This article is adapted from David Quammen's new book, Spillover, available now. You can purchase it here.
In June 2008, a Dutch woman named Astrid Joosten left the Netherlands with her husband for an adventure vacation in Uganda. It wasn’t their first trip to Africa, but it would be more consequential than the others.
At home in Noord-Brabant, Joosten, 41, worked as a business analyst for an electrical company. Both she and her spouse, a financial manager, enjoyed escaping Europe on annual getaways. In 2002, they had flown to Johannesburg and, stepping off the airplane, felt love for Africa at first sight. On later trips they visited Mozambique, Zambia, and Mali. The journey to Uganda in 2008, booked through an adventure-travel outfitter, would allow them to see mountain gorillas in the southwestern highlands of the country as well as some other wildlife and cultures. They worked their way south toward Bwindi Impenetrable Forest, where the gorillas reside. On one day, the operators offered a side trip, an option, to a place called the Maramagambo Forest, where the chief attraction was a site known as Python Cave. African rock pythons lived there, languid and content, grown large on a diet of bats.
Joosten’s husband, later her widower, is a fair-skinned man named Jaap Taal, a calm fellow with a shaved head and dark, roundish glasses. Most of the other travelers didn’t fancy this Python Cave offering, he told me later. “But Astrid and I always said, ‘Maybe you come here only once in your life, and you have to do everything you can.’ ” They rode to Maramagambo Forest and then walked a mile or so, gradually ascending, to a small pond. Nearby, half-concealed by moss and other greenery, like a crocodile’s eye barely surfaced, was a low, dark opening. Joosten and Taal, with their guide and one other client, climbed down into the cave.
The footing was bad: rocky, uneven, and slick. The smell was bad too: fruity and sour. Think of a dreary barroom, closed and empty, with beer on the floor at three a.m. The cave seemed to have been carved by a creek, or at least to have channeled its waters, and part of the overhead rock had collapsed, leaving a floor of boulders and coarse rubble, a moonscape, coated with guano like a heavy layer of vanilla icing. It served as a major roosting site for the Egyptian fruit bat (Rousettus aegyptiacus), a crow-size chiropteran that’s widespread and relatively abundant in Africa and the Middle East. The cave’s ceiling was thick with them—many thousands, agitated and chittering at the presence of human intruders, shifting position, some dropping free to fly and then settling again. Joosten and Taal kept their heads low and watched their step, trying not to slip, ready to put a hand down if needed. “I think that’s how Astrid got infected,” Taal told me. “I think she put her hand on a piece of rock, which contained droppings of a bat, which are infected. And so she had it on her hand.” Maybe she touched her face an hour later, or put a piece of candy in her mouth, “and that’s how I think the infection got in her.”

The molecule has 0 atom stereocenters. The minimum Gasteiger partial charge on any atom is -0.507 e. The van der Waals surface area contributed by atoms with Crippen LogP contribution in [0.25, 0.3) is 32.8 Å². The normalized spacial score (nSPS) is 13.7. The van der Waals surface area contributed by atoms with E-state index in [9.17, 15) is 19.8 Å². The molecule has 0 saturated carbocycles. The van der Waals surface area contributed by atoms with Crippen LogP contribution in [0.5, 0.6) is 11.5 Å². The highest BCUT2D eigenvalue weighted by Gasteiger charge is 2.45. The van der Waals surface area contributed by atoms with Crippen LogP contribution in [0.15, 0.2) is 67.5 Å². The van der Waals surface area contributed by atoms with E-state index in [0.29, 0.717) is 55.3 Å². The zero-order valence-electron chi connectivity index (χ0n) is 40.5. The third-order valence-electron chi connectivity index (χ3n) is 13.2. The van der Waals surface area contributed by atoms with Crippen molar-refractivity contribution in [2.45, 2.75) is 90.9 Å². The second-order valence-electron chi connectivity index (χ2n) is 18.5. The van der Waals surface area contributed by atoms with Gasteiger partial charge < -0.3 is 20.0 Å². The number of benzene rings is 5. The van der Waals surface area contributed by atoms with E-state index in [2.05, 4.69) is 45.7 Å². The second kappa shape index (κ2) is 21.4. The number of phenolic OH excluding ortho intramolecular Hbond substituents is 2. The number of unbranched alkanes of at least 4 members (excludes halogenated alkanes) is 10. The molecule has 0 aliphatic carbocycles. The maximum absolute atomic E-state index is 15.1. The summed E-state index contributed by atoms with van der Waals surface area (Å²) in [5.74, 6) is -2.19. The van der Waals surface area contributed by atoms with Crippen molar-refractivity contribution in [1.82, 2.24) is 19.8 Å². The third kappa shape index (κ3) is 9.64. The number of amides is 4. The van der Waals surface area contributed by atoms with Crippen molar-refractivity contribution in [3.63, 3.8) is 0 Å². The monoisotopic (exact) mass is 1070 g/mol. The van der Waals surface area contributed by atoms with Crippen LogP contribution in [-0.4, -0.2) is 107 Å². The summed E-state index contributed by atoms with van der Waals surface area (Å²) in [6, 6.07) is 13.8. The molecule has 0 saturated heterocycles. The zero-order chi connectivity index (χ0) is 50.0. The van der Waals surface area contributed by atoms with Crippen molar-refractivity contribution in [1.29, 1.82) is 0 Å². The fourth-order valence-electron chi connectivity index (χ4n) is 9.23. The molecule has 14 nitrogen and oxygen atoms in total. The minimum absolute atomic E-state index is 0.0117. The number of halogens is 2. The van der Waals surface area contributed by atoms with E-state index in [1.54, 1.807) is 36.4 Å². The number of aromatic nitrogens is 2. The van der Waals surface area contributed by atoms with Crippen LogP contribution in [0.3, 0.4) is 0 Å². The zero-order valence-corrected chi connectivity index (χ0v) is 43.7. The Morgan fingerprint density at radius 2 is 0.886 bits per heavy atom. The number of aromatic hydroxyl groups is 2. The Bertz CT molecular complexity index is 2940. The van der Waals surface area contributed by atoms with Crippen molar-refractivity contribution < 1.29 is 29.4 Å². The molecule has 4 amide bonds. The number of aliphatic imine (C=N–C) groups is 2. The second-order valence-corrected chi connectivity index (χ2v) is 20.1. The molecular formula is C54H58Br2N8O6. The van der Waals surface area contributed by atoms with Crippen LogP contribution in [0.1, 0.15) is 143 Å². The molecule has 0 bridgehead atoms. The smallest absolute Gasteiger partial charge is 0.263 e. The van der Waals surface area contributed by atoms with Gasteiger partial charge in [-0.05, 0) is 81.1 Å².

No one had warned Joosten and Taal about the potential hazards of an African bat cave. They knew nothing of a virus called Marburg (though they had heard of Ebola). They only stayed in the cave about 10 minutes. They saw a python, large and torpid. Then they left, continued their Uganda vacation, visited the mountain gorillas, took a boat trip, and flew back to Amsterdam. Thirteen days after the cave visit, home in Noord-Brabant, Joosten fell sick.
At first it seemed no worse than the flu. Then her temperature climbed higher and higher. After a few days, she began suffering organ failure. Her doctors, knowing of her recent time in Africa, suspected Lassa virus or maybe Marburg. “Marburg,” said Taal, “what’s that?” Joosten’s brother looked it up on Wikipedia and told him: “Marburg virus: It kills, could be big trouble.” In fact, it’s a filovirus, the closest relative to the ebolaviruses (of which there are five species, including the most infamous, Ebola). Marburg was first discovered in 1967, when a group of African monkeys, imported to Marburg an der Lahn, in western Germany, for medical research uses, passed a nasty new virus to laboratory workers. Five people died. In the decades since, it has also struck hundreds of Africans, with a case fatality rate of up to 90 percent.
The doctors moved Joosten to a hospital in Leiden, where she could get better care and be isolated from other patients. There, she developed a rash and conjunctivitis; she hemorrhaged. She was put into an induced coma, a move dictated by the need to dose her more aggressively with antiviral medicine. Before she lost consciousness, though not long before, Taal went back into the isolation room, kissed his wife, and said to her, “Well, we’ll see you in a few days.” Blood samples, sent to a lab in Hamburg, confirmed the diagnosis: Marburg. She worsened. As her organs shut down, she lacked for oxygen to the brain, she suffered cerebral edema, and before long Joosten was declared brain-dead. “They kept her alive for a few more hours, until the family arrived,” Taal told me. “Then they pulled the plug out, and she died within a few minutes.”